Yoga Sutra

The Yoga-Sutra of Patanjali

Chapter 1.  Integration

  1. Now, the teaching of yoga.
  2. Yoga is to still the patterning of consciousness.
  3. Then pure awareness can abide in its very nature.
  4. Otherwise awareness takes itself to be the patterns of consciousness.
  5. There are five types of patterns, including both hurtful and benign.
  6. They are right perception, misperception, conceptionalization, deep sleep, and remembering.
  7. Right perception arises from direct observation, inference, or the words of others.
  8. Misperception is false knowledge, not based on what actually is.
  9. Conceptualization is based on linguistic knowledge, not contact with real things.
  10. Deep sleep is a pattern grounded in the perception that nothing exists.
  11. Remembering is the retention of experiences.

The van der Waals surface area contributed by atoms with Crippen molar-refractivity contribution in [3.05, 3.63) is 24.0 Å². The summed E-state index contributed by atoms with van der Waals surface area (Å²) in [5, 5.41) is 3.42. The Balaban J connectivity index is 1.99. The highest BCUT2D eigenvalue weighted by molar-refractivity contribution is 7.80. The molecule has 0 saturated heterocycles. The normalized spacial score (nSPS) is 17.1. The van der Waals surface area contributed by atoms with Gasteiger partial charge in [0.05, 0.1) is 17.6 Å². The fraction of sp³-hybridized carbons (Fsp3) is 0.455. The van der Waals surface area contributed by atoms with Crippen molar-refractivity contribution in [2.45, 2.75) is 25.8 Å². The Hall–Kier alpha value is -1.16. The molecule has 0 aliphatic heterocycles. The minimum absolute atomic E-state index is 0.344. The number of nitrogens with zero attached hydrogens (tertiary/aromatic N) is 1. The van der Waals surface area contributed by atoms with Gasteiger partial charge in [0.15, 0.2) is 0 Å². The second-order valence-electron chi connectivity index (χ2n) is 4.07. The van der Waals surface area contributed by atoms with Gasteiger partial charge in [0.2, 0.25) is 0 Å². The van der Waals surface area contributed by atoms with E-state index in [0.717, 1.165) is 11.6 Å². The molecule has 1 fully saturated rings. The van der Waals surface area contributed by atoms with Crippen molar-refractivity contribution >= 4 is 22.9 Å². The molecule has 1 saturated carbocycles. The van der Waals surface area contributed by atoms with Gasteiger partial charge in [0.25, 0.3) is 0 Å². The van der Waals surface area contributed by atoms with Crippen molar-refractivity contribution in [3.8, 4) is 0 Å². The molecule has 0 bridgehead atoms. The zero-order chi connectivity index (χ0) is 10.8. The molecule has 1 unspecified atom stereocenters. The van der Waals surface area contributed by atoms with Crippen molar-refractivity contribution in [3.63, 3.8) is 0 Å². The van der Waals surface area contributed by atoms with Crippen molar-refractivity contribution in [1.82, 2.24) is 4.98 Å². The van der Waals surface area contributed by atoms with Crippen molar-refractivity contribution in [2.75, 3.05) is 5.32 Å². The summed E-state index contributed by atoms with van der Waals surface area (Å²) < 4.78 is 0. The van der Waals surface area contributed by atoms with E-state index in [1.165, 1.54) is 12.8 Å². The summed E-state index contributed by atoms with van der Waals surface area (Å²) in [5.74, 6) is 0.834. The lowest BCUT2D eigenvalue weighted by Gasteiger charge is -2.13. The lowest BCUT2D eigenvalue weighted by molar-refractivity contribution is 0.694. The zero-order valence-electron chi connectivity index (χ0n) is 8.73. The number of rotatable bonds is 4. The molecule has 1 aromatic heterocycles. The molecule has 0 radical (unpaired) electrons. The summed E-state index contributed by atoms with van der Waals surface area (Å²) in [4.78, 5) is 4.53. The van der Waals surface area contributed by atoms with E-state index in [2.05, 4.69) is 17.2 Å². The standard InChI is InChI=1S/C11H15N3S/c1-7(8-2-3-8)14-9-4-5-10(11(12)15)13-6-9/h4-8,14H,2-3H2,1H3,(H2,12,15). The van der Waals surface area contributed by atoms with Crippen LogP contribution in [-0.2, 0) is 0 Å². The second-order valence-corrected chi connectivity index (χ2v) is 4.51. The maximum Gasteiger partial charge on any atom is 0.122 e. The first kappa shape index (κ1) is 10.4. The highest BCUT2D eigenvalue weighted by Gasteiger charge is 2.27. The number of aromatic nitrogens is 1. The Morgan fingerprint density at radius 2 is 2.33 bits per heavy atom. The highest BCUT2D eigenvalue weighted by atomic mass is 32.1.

12. Both practice and nonreaction are required to still the patterning of consciousness.
  13. Practice is the sustained effort to rest in that stillness.
  14. This practice becomes firmly rooted when it is cultivated skillfully and continuously for a long time.
  15. As for nonreaction, one can recognize that it has been fully achieved when no attachment arises in regard to anything at all, whether perceived directly or learned.
  16. When the ultimate level of nonreaction has been reached, pure awareness can clearly see itself as independent from the fundamental qualities of nature.
  17. At first the stilling process is accompanied by four kinds of cognition:  analytical thinking, insight, bliss, and feeling like a self.
  18. Later, after one practices steadily to bring all thought to a standstill, these four kinds of cognition fall away, leaving only a store of latent impressions in the depth memory.
  19. These latent impressions incline one to be reborn after one leaves the body at death and is dissolved in nature.
  20. For all others, faith, energy, mindfulness, integration, and wisdom form the path to realization.
  21. For those who seek liberation wholeheartedly, realization is near.
  22. How near depends on whether the practice is mild, moderate, or intense.


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